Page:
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Happy trails

By on May 23, 2021 in Outdoor Fun with 0 Comments
Spring Canyon Loop with a view toward the Wenatchee Mountains (Mission Ridge is slightly hidden on left skyline)

Cashmere Canyons — New front-country trail system developed through the generosity of landowners

STORY AND PHOTOS 

By Andy Dappen

Twenty-some years ago when my wife and I moved to Central Washington, the central question for us was: Wenatchee or Cashmere? 

A big reason we chose Wenatchee was its front-country access to trails at Saddle Rock, Castle Rock, the Sage Hills, and along the Columbia River. 

With such trails, we could get a daily fix of the outdoors with little or no driving.  Cashmere was not quite so blessed in 1999. 

If we were relocating to Central Washington today, our decision would be harder because Cashmere has made significant strides in its immediate access to outdoor recreation. 

Balsamroot and bare-stem desert parsley

The most recent case in point: The Cashmere Canyons Preserve with 8.5 miles of new trails for walkers, trail runners, birders, and outdoor photographers.

The story behind this new offering is an unusual one involving the generous spirit of the Hay Canyon Ranch landowners and managers — Jabe Blumenthal, Julie Edsforth and Don Poirier — who as early as 2007 began exploring the possibility of opening some of the trails on the Hay Canyon Ranch to the public. 

Also critical to the story is the Chelan-Douglas Land Trust (CDLT), which was contacted to explore the establishment of a conservation easement on the ranch and the creation of a trailhead (with parking and a toilet) so the public could hike here.

A decade later the stars began to align when the Land Trust approached the owner of a property a few miles up Nahahum Canyon Road that would make a sensible trailhead and that would provide a connection to trails on the Hay Canyon Ranch. The owner was open to selling this parcel and the project finally grew legs. 

Stumps atop Little Bear to enjoy the view and take a load off.

Conservation easements were drafted between the Hay Canyon landowners and the Land Trust, the Land Trust applied and received state funding to build a trailhead, old overgrown roads on the Hay Canyon Ranch were converted into trails, some segments of new trails were built, and signage for the trails was developed. 

Presto — over a four-year period Cashmere’s newest trail system, officially named the Cashmere Canyons Preserve, “suddenly” blinked into existence.

In April of 2021, this new trail system opened — and what a time it was for this debutante to have her debut! 

With an unusually intense bloom of balsamroots, lupines and desert parsleys, and with a thick cloak of snow coating the many high-mountain views, this was a flowerfully powerful coming-out party.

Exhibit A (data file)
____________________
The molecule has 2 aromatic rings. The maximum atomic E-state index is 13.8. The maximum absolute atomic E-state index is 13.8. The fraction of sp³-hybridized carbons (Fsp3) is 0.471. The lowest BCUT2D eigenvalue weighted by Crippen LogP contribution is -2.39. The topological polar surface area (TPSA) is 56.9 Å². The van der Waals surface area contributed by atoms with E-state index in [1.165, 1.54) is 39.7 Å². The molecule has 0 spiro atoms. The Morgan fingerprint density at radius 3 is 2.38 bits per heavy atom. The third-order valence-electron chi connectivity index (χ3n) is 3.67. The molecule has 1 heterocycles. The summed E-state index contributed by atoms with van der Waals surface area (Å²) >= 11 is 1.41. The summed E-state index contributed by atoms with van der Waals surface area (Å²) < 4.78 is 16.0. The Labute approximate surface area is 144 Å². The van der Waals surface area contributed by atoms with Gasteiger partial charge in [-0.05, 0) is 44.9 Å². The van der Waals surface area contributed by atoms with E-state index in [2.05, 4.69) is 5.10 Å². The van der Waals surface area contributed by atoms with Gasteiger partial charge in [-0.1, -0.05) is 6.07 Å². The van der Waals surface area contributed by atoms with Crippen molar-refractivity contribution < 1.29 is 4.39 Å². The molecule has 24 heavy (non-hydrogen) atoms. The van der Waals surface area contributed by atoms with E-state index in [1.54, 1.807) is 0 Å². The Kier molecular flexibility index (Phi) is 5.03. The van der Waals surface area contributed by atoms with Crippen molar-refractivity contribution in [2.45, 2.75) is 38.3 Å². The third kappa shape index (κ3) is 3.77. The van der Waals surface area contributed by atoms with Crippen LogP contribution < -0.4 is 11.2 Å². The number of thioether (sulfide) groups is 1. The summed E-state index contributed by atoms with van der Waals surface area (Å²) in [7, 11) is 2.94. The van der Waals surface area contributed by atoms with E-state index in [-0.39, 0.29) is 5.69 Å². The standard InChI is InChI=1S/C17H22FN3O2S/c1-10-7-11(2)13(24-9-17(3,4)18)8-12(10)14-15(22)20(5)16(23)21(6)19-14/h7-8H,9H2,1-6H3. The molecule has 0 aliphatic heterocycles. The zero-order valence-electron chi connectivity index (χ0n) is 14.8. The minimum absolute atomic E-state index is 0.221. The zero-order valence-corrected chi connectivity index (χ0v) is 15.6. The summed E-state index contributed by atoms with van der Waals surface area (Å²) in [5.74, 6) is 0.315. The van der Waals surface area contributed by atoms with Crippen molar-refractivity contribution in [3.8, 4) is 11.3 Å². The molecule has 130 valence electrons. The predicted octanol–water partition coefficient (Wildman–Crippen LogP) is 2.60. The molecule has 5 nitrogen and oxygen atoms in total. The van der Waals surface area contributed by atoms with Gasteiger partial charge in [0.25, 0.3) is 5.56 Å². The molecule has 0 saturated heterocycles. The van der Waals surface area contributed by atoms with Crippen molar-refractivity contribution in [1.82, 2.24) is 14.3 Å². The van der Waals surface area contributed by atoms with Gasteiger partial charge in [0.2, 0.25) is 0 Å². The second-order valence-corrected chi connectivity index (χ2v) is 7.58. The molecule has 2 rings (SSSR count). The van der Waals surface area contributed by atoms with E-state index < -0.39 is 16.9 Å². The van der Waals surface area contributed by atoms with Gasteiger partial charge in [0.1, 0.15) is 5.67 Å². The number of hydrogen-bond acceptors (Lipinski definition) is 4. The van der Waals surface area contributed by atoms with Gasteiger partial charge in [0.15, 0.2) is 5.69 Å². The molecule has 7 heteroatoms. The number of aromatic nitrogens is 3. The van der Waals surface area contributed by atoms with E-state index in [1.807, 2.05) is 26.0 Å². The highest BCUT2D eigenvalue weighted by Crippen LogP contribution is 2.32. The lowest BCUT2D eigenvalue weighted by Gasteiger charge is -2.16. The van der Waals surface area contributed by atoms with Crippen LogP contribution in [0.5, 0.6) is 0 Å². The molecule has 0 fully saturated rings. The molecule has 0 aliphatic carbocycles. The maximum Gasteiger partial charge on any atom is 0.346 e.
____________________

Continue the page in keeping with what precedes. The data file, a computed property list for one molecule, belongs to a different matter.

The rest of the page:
By early June the flowers on the preserve’s lower trails will have baked and wilted. On the high loops of the system, however, colorful stands of wildflowers will still persist. 

So before the heat and brown landscape of summer hit, get out and sample these new trails. 

But be forewarned of this sinister danger: Hiking here may have you pondering whether you should move to Cashmere.

Details: Hiking 

Cashmere Canyons

RULES. No dogs — including dogs on leash or service dogs. No bikes. No motorized anything (including drones). No horses. No evening or nighttime use of the trails. No hunting. No off-trail travel (at any time of the year). Several spur roads are closed and so marked — respect those closures, remembering that the ability to enjoy any of these lands is a gift, not a right.  

WELCOMED USERS: Walkers (without dogs), birders (with binoculars), rubber neckers (with cameras), trail runners (with tongues hanging out), and snowshoers (but not skiers). 

ACCESS. The only legal public access to the trails is from the new trailhead built up Nahahum Canyon. From the intersection of East Nahahum Road and Nahahum Canyon Road at the bottom of the canyon, drive 2.4 miles (uphill) to the trailhead. At the trailhead there is parking for about 20 vehicles and a vault toilet.

If the parking lot is full (possible on nice weekends) do not park on the shoulder of the main road. This is not legal and you can be ticketed. 

Illegal parking also clogs the main road and angers the residents living along the Nahahum Canyon Road, jeopardizing the on-going use of the trails. If the trailhead is full, be prepared to drive and hike elsewhere.

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